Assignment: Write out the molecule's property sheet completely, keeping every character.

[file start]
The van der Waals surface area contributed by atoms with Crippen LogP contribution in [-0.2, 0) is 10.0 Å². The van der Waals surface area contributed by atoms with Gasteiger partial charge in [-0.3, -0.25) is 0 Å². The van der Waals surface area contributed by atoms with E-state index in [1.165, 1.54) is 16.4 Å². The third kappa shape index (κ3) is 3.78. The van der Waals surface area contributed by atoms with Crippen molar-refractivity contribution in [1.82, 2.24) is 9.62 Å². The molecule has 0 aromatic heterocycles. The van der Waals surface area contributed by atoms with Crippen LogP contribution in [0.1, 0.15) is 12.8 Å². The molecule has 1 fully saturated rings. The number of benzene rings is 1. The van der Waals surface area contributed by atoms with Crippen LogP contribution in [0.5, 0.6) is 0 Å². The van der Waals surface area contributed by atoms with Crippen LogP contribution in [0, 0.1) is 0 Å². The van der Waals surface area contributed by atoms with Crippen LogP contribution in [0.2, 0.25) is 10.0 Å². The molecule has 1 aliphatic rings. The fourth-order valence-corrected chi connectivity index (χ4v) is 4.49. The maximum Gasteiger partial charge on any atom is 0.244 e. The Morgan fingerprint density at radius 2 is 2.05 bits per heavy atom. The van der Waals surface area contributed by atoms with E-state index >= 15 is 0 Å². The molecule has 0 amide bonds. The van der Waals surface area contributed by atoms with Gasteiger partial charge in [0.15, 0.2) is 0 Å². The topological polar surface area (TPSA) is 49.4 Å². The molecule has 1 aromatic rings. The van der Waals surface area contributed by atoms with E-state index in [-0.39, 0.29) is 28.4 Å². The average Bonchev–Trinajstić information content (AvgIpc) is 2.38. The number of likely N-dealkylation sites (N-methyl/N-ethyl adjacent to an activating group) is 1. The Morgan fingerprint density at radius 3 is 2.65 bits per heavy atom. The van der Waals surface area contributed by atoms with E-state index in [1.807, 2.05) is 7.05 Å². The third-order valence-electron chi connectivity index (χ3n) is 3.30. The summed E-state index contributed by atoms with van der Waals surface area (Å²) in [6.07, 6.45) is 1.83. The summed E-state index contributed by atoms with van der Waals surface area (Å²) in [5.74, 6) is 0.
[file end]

The van der Waals surface area contributed by atoms with Crippen LogP contribution in [-0.2, 0) is 10.0 Å². The van der Waals surface area contributed by atoms with Gasteiger partial charge in [-0.3, -0.25) is 0 Å². The van der Waals surface area contributed by atoms with E-state index in [1.165, 1.54) is 16.4 Å². The third kappa shape index (κ3) is 3.78. The van der Waals surface area contributed by atoms with Crippen molar-refractivity contribution in [1.82, 2.24) is 9.62 Å². The molecule has 0 aromatic heterocycles. The van der Waals surface area contributed by atoms with Crippen LogP contribution in [0.1, 0.15) is 12.8 Å². The molecule has 1 fully saturated rings. The number of benzene rings is 1. The van der Waals surface area contributed by atoms with Crippen LogP contribution in [0.5, 0.6) is 0 Å². The van der Waals surface area contributed by atoms with Crippen LogP contribution in [0, 0.1) is 0 Å². The van der Waals surface area contributed by atoms with Crippen LogP contribution in [0.2, 0.25) is 10.0 Å². The molecule has 1 aliphatic rings. The fourth-order valence-corrected chi connectivity index (χ4v) is 4.49. The maximum Gasteiger partial charge on any atom is 0.244 e. The Morgan fingerprint density at radius 2 is 2.05 bits per heavy atom. The van der Waals surface area contributed by atoms with E-state index >= 15 is 0 Å². The molecule has 0 amide bonds. The van der Waals surface area contributed by atoms with Gasteiger partial charge in [0.15, 0.2) is 0 Å². The topological polar surface area (TPSA) is 49.4 Å². The molecule has 1 aromatic rings. The van der Waals surface area contributed by atoms with E-state index in [-0.39, 0.29) is 28.4 Å². The average Bonchev–Trinajstić information content (AvgIpc) is 2.38. The number of likely N-dealkylation sites (N-methyl/N-ethyl adjacent to an activating group) is 1. The Morgan fingerprint density at radius 3 is 2.65 bits per heavy atom. The van der Waals surface area contributed by atoms with E-state index in [1.807, 2.05) is 7.05 Å². The third-order valence-electron chi connectivity index (χ3n) is 3.30. The summed E-state index contributed by atoms with van der Waals surface area (Å²) in [6.07, 6.45) is 1.83. The summed E-state index contributed by atoms with van der Waals surface area (Å²) in [5.74, 6) is 0.